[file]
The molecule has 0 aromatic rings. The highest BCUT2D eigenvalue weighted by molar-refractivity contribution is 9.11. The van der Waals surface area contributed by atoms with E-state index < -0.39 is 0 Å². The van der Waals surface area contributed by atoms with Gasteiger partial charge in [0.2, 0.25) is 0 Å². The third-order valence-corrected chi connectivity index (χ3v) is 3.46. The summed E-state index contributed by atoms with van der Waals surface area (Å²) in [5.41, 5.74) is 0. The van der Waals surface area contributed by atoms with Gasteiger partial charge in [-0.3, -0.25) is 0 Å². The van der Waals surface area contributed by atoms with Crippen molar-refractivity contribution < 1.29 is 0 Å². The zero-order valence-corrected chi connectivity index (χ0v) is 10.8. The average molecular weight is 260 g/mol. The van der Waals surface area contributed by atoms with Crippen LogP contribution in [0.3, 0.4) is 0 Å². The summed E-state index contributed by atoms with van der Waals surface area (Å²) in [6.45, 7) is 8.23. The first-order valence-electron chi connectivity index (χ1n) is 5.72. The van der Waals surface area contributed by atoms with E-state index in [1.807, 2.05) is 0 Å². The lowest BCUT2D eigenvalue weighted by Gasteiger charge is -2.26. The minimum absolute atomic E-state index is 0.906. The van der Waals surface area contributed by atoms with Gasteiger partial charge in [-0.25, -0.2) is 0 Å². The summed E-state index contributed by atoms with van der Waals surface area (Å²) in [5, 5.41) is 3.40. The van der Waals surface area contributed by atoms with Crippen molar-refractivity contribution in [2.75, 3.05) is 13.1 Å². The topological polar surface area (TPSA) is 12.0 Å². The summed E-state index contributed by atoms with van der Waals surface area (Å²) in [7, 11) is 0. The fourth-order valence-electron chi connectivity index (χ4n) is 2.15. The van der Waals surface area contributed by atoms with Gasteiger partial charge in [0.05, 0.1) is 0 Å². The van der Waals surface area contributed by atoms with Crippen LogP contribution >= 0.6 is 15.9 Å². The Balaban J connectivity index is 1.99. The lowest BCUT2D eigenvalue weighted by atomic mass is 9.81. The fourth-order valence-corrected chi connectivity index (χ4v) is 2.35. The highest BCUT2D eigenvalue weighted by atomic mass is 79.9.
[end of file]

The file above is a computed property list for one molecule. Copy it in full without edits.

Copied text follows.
The molecule has 0 aromatic rings. The highest BCUT2D eigenvalue weighted by molar-refractivity contribution is 9.11. The van der Waals surface area contributed by atoms with E-state index < -0.39 is 0 Å². The van der Waals surface area contributed by atoms with Gasteiger partial charge in [0.2, 0.25) is 0 Å². The third-order valence-corrected chi connectivity index (χ3v) is 3.46. The summed E-state index contributed by atoms with van der Waals surface area (Å²) in [5.41, 5.74) is 0. The van der Waals surface area contributed by atoms with Gasteiger partial charge in [-0.3, -0.25) is 0 Å². The van der Waals surface area contributed by atoms with Crippen molar-refractivity contribution < 1.29 is 0 Å². The zero-order valence-corrected chi connectivity index (χ0v) is 10.8. The average molecular weight is 260 g/mol. The van der Waals surface area contributed by atoms with Crippen LogP contribution in [0.3, 0.4) is 0 Å². The summed E-state index contributed by atoms with van der Waals surface area (Å²) in [6.45, 7) is 8.23. The first-order valence-electron chi connectivity index (χ1n) is 5.72. The van der Waals surface area contributed by atoms with E-state index in [1.807, 2.05) is 0 Å². The lowest BCUT2D eigenvalue weighted by Gasteiger charge is -2.26. The minimum absolute atomic E-state index is 0.906. The van der Waals surface area contributed by atoms with Gasteiger partial charge in [-0.25, -0.2) is 0 Å². The summed E-state index contributed by atoms with van der Waals surface area (Å²) in [5, 5.41) is 3.40. The van der Waals surface area contributed by atoms with Crippen molar-refractivity contribution in [2.75, 3.05) is 13.1 Å². The topological polar surface area (TPSA) is 12.0 Å². The summed E-state index contributed by atoms with van der Waals surface area (Å²) in [7, 11) is 0. The fourth-order valence-electron chi connectivity index (χ4n) is 2.15. The van der Waals surface area contributed by atoms with Gasteiger partial charge in [0.05, 0.1) is 0 Å². The van der Waals surface area contributed by atoms with Crippen LogP contribution >= 0.6 is 15.9 Å². The Balaban J connectivity index is 1.99. The lowest BCUT2D eigenvalue weighted by atomic mass is 9.81. The fourth-order valence-corrected chi connectivity index (χ4v) is 2.35. The highest BCUT2D eigenvalue weighted by atomic mass is 79.9.